Frank, Alda and Glen ran mostly sheep on the ranch, which required constant herding – a job they had to manage on their own. The country was mostly open range at that time and it wasn’t until the 1950s that the country started getting fenced.
Frank and Alda had one son, Gary, who was born in 1947. Gary grew up on the ranch and came back after his school years were completed. The ranch was still primarily sheep at that time, and besides the usual ranch work, Gary also sheared sheep. He started when he was in high school and continued to do so for over 30 years.
Besides the hard work of ranching, Gary remembers the good times growing up in the community, “When I was growing up, there were neighborhood card parties and dances all winter,” he explained, “People got together a lot more then. It seems like we’re too busy these days or something.”
“We get together with the neighbors during branding season though,” Gary said, “We also help each other out when there’s other cow work going on. It’s always fun to visit with everyone.”
In 1972, Gary married Marlene Simons and they made their home on the ranch with his folks. Sons J.D. and Rory came along in 1979 and 1982, and they grew up working alongside their folks. J.D. is married to Lisa (Hauk) and they have two daughters, Jaelyn, 7, and Macey, 4. Rory is married to Tracey (Walker) and they have daughter Whitley, 20 months and son Weston, 4 months. They all live and work on the ranch.
“We got out of the sheep when the wool incentive went off. We couldn’t make it work so went to cattle,” Gary said. “J.D. got back into the sheep a few years ago but that’s him and Lisa’s deal.” Lambing is in full swing for J.D. and Lisa, as they started the end of April.
The Wendt cowherd is Angus-based with a few baldies in the bunch. Calving starts with the heifers the end of February and the cows at the end of March. The cows calve in the rough pastures at the base of Castle Rock Butte. Deep draws have brush and trees for protection from the wind and storms.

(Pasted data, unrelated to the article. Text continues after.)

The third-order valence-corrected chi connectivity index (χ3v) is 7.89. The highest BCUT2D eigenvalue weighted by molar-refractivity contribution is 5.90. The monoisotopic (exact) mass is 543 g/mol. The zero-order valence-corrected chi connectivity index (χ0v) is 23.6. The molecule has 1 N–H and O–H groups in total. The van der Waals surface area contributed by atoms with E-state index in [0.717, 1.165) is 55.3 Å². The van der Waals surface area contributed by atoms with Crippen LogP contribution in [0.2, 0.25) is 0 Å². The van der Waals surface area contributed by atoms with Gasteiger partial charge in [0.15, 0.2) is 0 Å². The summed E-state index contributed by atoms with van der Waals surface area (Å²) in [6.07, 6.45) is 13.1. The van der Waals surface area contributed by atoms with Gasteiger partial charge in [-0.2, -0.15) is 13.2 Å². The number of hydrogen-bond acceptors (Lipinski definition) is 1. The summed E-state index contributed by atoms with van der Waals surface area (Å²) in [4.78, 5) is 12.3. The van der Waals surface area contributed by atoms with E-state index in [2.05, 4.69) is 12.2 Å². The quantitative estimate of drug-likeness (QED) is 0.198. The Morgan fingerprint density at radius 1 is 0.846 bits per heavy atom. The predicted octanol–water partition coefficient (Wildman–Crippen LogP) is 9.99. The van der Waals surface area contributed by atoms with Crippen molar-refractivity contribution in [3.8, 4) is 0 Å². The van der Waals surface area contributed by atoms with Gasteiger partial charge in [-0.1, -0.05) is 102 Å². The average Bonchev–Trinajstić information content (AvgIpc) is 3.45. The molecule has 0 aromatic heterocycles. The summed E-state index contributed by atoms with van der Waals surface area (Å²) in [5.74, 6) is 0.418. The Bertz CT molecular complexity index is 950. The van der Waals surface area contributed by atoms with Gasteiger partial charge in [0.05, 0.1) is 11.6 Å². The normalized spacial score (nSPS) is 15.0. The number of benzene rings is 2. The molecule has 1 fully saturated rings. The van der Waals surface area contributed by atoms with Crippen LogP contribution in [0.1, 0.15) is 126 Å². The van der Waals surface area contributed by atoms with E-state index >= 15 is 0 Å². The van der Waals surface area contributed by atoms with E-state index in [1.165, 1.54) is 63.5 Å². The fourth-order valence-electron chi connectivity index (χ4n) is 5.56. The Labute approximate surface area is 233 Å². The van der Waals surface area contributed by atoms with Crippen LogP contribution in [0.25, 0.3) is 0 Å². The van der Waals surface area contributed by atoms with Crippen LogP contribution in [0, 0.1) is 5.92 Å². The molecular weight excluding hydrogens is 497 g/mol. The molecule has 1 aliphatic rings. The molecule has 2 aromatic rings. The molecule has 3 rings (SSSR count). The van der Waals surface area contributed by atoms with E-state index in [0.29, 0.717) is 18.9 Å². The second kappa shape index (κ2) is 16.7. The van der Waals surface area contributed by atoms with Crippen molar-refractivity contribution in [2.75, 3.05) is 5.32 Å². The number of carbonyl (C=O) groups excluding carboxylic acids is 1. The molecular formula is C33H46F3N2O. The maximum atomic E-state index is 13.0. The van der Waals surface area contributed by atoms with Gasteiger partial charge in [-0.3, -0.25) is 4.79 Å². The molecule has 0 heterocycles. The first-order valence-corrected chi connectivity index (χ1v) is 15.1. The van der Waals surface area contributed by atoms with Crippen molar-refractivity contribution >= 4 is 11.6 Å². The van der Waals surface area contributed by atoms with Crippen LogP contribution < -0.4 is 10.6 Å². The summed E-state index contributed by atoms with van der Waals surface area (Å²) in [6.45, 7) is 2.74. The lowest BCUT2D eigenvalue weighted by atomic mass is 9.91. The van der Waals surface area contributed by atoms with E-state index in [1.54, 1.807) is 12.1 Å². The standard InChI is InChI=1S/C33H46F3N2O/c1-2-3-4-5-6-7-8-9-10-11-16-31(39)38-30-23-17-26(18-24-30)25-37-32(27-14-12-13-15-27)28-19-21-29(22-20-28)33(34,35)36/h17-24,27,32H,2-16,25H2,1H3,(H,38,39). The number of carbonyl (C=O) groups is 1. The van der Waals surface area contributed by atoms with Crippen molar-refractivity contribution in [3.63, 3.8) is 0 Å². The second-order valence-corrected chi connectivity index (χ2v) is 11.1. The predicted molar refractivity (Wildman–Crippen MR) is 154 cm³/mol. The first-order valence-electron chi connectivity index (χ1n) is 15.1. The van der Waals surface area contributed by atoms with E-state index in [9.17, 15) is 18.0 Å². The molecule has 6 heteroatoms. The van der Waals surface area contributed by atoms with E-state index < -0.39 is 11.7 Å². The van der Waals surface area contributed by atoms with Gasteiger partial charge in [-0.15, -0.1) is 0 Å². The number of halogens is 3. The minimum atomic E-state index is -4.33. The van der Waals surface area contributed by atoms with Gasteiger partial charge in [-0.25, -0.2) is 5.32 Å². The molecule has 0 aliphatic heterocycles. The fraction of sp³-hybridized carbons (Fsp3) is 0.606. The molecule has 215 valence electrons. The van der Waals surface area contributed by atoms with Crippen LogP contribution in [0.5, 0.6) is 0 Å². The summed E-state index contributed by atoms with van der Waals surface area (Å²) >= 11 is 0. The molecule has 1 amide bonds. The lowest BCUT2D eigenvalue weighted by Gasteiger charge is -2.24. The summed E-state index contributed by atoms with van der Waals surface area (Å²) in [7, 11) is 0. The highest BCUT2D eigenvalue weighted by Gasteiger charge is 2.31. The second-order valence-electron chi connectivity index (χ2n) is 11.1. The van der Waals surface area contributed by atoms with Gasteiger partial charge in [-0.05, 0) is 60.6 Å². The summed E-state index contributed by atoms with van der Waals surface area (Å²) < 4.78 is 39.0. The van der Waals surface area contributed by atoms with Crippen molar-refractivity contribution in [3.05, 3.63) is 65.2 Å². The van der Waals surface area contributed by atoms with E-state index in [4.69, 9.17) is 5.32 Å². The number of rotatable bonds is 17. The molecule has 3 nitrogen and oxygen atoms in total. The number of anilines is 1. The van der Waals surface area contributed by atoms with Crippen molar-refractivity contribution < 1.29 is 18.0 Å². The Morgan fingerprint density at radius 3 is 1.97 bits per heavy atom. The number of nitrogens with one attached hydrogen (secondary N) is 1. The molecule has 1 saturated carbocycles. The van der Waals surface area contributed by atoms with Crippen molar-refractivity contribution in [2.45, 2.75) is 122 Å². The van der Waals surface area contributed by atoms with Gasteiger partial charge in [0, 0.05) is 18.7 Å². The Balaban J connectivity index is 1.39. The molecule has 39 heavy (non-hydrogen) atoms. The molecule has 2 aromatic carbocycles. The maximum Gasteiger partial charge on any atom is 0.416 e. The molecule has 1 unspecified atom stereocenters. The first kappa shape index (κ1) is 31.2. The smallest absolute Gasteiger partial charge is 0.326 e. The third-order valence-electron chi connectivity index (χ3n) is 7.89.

“It can be storming pretty bad but we won’t even know it,” said Gary, looking off into the deep draw where the ranch buildings, the original house and Gary and Marlene’s home are. “We about have to get out on top here before we even know it’s blowing.”
Rory, Tracey and their family live in the modernized original ranch house. That house was built after Henry and Elizabeth married and was added on to as the family grew. Other original ranch buildings include a small shop that is built into the side of the draw and a large hip roofed barn that is also built into the bank. The original dugout and cellar have long since caved in.
J.D. and Lisa and their daughters live in a modular just over the ridge to the southwest from the headquarters. To the south, across Highway 168, is the indoor arena and sheep corrals.
Besides the ranch and livestock, the Wendts also stay busy with the three semis they operate. “J.D. got the first one and then it just grew from there,” Gary said. “It’s not full-time for any of us. If something comes up, somebody calls, then one of us can usually go.” They haul livestock, hay, and water with the trucks.
“We hauled a lot of hay in here this winter for ourselves,” Gary said. “It was nice having our own trucks to do that with. We hauled for other folks too.”